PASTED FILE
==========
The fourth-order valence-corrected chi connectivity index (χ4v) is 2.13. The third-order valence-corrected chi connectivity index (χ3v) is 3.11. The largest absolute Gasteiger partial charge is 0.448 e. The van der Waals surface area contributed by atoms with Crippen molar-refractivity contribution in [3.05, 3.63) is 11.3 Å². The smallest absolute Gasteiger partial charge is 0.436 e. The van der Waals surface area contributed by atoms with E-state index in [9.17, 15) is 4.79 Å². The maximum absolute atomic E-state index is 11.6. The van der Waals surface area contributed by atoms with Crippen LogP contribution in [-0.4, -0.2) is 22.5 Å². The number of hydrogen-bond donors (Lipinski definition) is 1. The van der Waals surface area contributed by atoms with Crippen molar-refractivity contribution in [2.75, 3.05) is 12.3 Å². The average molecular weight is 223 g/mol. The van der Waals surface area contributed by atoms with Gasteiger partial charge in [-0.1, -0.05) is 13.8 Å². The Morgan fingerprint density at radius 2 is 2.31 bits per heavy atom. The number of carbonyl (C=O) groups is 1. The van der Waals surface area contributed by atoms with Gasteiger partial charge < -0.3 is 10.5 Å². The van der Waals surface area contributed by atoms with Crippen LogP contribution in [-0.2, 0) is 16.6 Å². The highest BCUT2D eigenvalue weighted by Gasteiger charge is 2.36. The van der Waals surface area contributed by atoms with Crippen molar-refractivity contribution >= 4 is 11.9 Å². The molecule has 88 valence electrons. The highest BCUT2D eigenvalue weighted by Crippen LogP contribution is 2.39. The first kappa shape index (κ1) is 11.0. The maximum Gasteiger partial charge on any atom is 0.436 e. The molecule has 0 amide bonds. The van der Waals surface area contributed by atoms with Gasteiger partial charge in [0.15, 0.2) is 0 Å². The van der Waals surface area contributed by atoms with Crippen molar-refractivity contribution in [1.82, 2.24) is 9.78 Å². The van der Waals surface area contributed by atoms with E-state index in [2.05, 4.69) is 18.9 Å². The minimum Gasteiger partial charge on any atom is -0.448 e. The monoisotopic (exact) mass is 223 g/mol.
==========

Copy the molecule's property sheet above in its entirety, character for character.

The fourth-order valence-corrected chi connectivity index (χ4v) is 2.13. The third-order valence-corrected chi connectivity index (χ3v) is 3.11. The largest absolute Gasteiger partial charge is 0.448 e. The van der Waals surface area contributed by atoms with Crippen molar-refractivity contribution in [3.05, 3.63) is 11.3 Å². The smallest absolute Gasteiger partial charge is 0.436 e. The van der Waals surface area contributed by atoms with E-state index in [9.17, 15) is 4.79 Å². The maximum absolute atomic E-state index is 11.6. The van der Waals surface area contributed by atoms with Crippen LogP contribution in [-0.4, -0.2) is 22.5 Å². The number of hydrogen-bond donors (Lipinski definition) is 1. The van der Waals surface area contributed by atoms with Crippen molar-refractivity contribution in [2.75, 3.05) is 12.3 Å². The average molecular weight is 223 g/mol. The van der Waals surface area contributed by atoms with Gasteiger partial charge in [-0.1, -0.05) is 13.8 Å². The Morgan fingerprint density at radius 2 is 2.31 bits per heavy atom. The number of carbonyl (C=O) groups is 1. The van der Waals surface area contributed by atoms with Gasteiger partial charge < -0.3 is 10.5 Å². The van der Waals surface area contributed by atoms with Crippen LogP contribution in [-0.2, 0) is 16.6 Å². The highest BCUT2D eigenvalue weighted by Gasteiger charge is 2.36. The van der Waals surface area contributed by atoms with Crippen molar-refractivity contribution >= 4 is 11.9 Å². The molecule has 88 valence electrons. The highest BCUT2D eigenvalue weighted by Crippen LogP contribution is 2.39. The first kappa shape index (κ1) is 11.0. The maximum Gasteiger partial charge on any atom is 0.436 e. The molecule has 0 amide bonds. The van der Waals surface area contributed by atoms with Gasteiger partial charge in [0.15, 0.2) is 0 Å². The van der Waals surface area contributed by atoms with Crippen molar-refractivity contribution in [1.82, 2.24) is 9.78 Å². The van der Waals surface area contributed by atoms with E-state index in [2.05, 4.69) is 18.9 Å². The minimum Gasteiger partial charge on any atom is -0.448 e. The monoisotopic (exact) mass is 223 g/mol.